anyway, I remember getting better really fast by playing up in competition (nothing motivates you to play better like a 6-1 6-1 butt kicking) soon after this trial by fire I was recruited on to a 4.0 usta team that wanted a self rated 4.5 ringer for court one. I agreed and won all the 4.0 matches easily and we made it all the way to nationals thanks to me beating frank vo 6-3 6-2 (his first loss) in the regions. the coach was so excited to make nationals he set up 3 practices a week but my work got so busy I missed most of the practices. we butted heads over practice time and he decided too drop me from the nationals trip! I remember hating him for that. I quit the team and swore never too play competitive usta team tennis again. that was in 2004 and I have not played one usta event since. yep! I hated how competitive the usta had become, the constant sandbagging to hide good players, juggling lineups, recruiting fresh college players who weren't usta rated yet, team practices across town, etc etc. at some point I just started thinking is is this fun?

I knew it was time to take a break.
 

jc4.0

Professional
You should never stop playing tennis. I also know a group of 80+ year olds, and a couple of them play six days a week! Yeah, they don't hit the ball very hard but they have some tricky shots, and their ball control is exemplary. Plus they are a joy to be around, such great attitudes - consummate gentlemen. I see more older men than women around the park, actually.

I hope I can be like them and play until I drop. I know one lady who played up until a few days before she died of cancer - I know a couple of guys who had heart attacks on court and died quickly. Hope this doesn't sound macabre, but that's the way I'd like to go...
 

teAlexis

New User
I'm a senior and won't stop playing tennis. But I also like the thought of playing golf. Can't find a ping pong table at a recreational facility. Or I'd play ping pong. BTW at home I watch TTC all day long.
 

LeeD

Bionic Poster
I've collected SS benefits since Feb.
PingPong tables cost $200, a drop in the bucket for most. Haven't found decent competition in the last 40 years.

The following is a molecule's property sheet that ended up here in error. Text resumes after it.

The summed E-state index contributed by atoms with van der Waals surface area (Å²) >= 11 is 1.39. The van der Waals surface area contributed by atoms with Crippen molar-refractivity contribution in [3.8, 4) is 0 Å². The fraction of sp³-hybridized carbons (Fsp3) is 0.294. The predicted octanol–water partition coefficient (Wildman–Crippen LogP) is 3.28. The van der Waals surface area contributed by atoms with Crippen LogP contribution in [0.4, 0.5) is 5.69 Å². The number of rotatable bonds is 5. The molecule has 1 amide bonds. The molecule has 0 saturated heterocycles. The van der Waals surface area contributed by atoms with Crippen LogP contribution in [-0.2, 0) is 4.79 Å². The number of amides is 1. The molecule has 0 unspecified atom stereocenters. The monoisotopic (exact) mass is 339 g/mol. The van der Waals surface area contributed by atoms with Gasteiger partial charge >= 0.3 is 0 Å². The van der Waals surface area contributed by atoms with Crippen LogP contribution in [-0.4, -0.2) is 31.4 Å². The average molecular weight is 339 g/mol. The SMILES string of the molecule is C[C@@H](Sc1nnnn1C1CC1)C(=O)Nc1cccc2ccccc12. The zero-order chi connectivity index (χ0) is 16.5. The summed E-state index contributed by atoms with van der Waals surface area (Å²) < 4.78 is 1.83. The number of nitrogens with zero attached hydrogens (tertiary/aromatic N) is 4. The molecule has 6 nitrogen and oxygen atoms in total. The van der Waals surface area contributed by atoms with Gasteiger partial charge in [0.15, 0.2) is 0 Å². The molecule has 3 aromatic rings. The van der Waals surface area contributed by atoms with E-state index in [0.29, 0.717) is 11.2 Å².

Golf is a 1/4 that each round, but takes 5 hours most championship courses. Driving ranges cost $8, but still takes 1.5 hours. My legs don't like to walk 7,000 yards AND carry my 25lbs bag. Now TARGET golf, at the driving range, for score and $$$, is fun.
When I first started, I was a 24 year old amongst the super senior crowd. They breathed and lived tennis. I don't want to be like that.
 

JRstriker12

Hall of Fame
Seems like a lot of high-level players quit for about 10-15 years then come back to it once they get the hunger to play again.

I can't blame them. Playing at a high level can be a chore. It can be fun, but it's not fun for simple enjoyment, which keep many of us rec players on the courts.

I can also see how it can be a bummer to know you reached your peak and might not be able to reach that level again, whereas a person like my self is playing the best tennis of my life, having just been bumped to 4.0 two years ago, with the possibility or reaching 4.5.
 

LeeD

Bionic Poster
Life's tough when you're a hasbeen..:)
When I took up tennis at 24, I knew I'd never play basketball or football like my high school years. Most of us have to give up what we did as youths, knowing it was just a "stage" in our lives.
 

user92626

G.O.A.T.
chollyred got it right "The trick is finding good competition".

No matter what level, tennis is very boring when you don't have an environment for competition and sometimes growth.
 

FloridaAG

Hall of Fame
Obviously this varies by individual. As a general matter, I think it often boils down to ego and level of enjoyment. 2 questions being:

1. As one ages and level of play naturally declines, can the person deal with that or is it to frustrating so they would rather not play at all then play at a diminished level

2. How much did the person really enjoy playing in the first place. 2 or 3 of the guys in Key West are in their 80s and were phenomenal players at one time, obviously are not any more although can still hit lethal shots if they don't have to move but they love playing so are always out there any way (as much as they can be anyway) - whereas many players were forced into playing, did it to get to college etc. and were not really fulfilled or loved playing.